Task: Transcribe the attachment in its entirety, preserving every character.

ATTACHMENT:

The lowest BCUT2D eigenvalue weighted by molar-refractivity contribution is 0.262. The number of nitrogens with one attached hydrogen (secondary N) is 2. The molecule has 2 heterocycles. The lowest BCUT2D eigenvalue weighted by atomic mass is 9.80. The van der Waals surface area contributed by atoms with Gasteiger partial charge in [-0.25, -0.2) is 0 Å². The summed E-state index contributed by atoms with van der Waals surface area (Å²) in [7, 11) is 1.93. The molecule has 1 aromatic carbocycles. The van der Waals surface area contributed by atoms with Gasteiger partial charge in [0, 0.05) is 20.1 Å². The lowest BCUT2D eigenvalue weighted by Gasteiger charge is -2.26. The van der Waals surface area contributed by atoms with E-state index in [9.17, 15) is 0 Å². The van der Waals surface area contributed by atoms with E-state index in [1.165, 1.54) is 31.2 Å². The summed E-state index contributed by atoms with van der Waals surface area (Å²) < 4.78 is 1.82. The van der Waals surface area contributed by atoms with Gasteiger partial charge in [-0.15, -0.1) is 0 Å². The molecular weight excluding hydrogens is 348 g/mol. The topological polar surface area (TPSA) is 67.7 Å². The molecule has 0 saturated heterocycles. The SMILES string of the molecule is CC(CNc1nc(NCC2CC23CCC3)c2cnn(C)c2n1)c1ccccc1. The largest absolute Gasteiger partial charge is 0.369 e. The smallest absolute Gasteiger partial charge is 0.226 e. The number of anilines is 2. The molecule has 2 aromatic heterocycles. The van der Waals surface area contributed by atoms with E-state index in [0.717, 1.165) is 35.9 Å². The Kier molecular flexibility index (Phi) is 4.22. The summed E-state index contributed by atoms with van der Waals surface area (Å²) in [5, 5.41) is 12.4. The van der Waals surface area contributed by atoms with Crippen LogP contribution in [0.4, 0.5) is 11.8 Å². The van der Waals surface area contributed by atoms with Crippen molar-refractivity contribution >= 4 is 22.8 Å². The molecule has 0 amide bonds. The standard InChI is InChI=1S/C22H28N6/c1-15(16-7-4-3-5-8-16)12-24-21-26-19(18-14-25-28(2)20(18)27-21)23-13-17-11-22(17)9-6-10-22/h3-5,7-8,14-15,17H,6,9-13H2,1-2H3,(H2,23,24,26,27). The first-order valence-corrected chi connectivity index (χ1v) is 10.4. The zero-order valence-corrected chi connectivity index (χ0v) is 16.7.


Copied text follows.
The lowest BCUT2D eigenvalue weighted by molar-refractivity contribution is 0.262. The number of nitrogens with one attached hydrogen (secondary N) is 2. The molecule has 2 heterocycles. The lowest BCUT2D eigenvalue weighted by atomic mass is 9.80. The van der Waals surface area contributed by atoms with Gasteiger partial charge in [-0.25, -0.2) is 0 Å². The summed E-state index contributed by atoms with van der Waals surface area (Å²) in [7, 11) is 1.93. The molecule has 1 aromatic carbocycles. The van der Waals surface area contributed by atoms with Gasteiger partial charge in [0, 0.05) is 20.1 Å². The lowest BCUT2D eigenvalue weighted by Gasteiger charge is -2.26. The van der Waals surface area contributed by atoms with E-state index in [9.17, 15) is 0 Å². The van der Waals surface area contributed by atoms with E-state index in [1.165, 1.54) is 31.2 Å². The summed E-state index contributed by atoms with van der Waals surface area (Å²) < 4.78 is 1.82. The van der Waals surface area contributed by atoms with Gasteiger partial charge in [-0.15, -0.1) is 0 Å². The molecular weight excluding hydrogens is 348 g/mol. The topological polar surface area (TPSA) is 67.7 Å². The molecule has 0 saturated heterocycles. The SMILES string of the molecule is CC(CNc1nc(NCC2CC23CCC3)c2cnn(C)c2n1)c1ccccc1. The largest absolute Gasteiger partial charge is 0.369 e. The smallest absolute Gasteiger partial charge is 0.226 e. The number of anilines is 2. The molecule has 2 aromatic heterocycles. The van der Waals surface area contributed by atoms with E-state index in [0.717, 1.165) is 35.9 Å². The Kier molecular flexibility index (Phi) is 4.22. The summed E-state index contributed by atoms with van der Waals surface area (Å²) in [5, 5.41) is 12.4. The van der Waals surface area contributed by atoms with Crippen LogP contribution in [0.4, 0.5) is 11.8 Å². The van der Waals surface area contributed by atoms with Crippen molar-refractivity contribution >= 4 is 22.8 Å². The molecule has 0 amide bonds. The standard InChI is InChI=1S/C22H28N6/c1-15(16-7-4-3-5-8-16)12-24-21-26-19(18-14-25-28(2)20(18)27-21)23-13-17-11-22(17)9-6-10-22/h3-5,7-8,14-15,17H,6,9-13H2,1-2H3,(H2,23,24,26,27). The first-order valence-corrected chi connectivity index (χ1v) is 10.4. The zero-order valence-corrected chi connectivity index (χ0v) is 16.7.